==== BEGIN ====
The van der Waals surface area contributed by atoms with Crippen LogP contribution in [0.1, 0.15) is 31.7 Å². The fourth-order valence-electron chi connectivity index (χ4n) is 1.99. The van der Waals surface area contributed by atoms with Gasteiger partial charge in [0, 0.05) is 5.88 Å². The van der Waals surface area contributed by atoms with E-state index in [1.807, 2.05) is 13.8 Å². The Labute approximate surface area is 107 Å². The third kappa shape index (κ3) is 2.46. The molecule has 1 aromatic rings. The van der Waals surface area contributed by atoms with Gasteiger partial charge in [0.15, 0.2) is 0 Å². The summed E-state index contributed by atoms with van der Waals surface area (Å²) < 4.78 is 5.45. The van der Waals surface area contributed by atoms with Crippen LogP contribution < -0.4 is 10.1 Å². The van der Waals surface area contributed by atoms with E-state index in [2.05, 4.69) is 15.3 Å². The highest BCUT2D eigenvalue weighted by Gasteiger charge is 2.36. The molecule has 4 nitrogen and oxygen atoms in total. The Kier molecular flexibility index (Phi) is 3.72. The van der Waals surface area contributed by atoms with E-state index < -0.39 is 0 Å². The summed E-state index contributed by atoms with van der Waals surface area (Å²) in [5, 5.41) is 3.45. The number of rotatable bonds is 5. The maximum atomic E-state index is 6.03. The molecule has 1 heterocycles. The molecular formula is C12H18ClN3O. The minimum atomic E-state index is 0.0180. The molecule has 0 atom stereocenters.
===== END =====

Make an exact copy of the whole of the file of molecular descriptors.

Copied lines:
The van der Waals surface area contributed by atoms with Crippen LogP contribution in [0.1, 0.15) is 31.7 Å². The fourth-order valence-electron chi connectivity index (χ4n) is 1.99. The van der Waals surface area contributed by atoms with Gasteiger partial charge in [0, 0.05) is 5.88 Å². The van der Waals surface area contributed by atoms with E-state index in [1.807, 2.05) is 13.8 Å². The Labute approximate surface area is 107 Å². The third kappa shape index (κ3) is 2.46. The molecule has 1 aromatic rings. The van der Waals surface area contributed by atoms with Gasteiger partial charge in [0.15, 0.2) is 0 Å². The summed E-state index contributed by atoms with van der Waals surface area (Å²) < 4.78 is 5.45. The van der Waals surface area contributed by atoms with Crippen LogP contribution < -0.4 is 10.1 Å². The van der Waals surface area contributed by atoms with E-state index in [2.05, 4.69) is 15.3 Å². The highest BCUT2D eigenvalue weighted by Gasteiger charge is 2.36. The molecule has 4 nitrogen and oxygen atoms in total. The Kier molecular flexibility index (Phi) is 3.72. The van der Waals surface area contributed by atoms with E-state index < -0.39 is 0 Å². The summed E-state index contributed by atoms with van der Waals surface area (Å²) in [5, 5.41) is 3.45. The number of rotatable bonds is 5. The maximum atomic E-state index is 6.03. The molecule has 1 heterocycles. The molecular formula is C12H18ClN3O. The minimum atomic E-state index is 0.0180. The molecule has 0 atom stereocenters.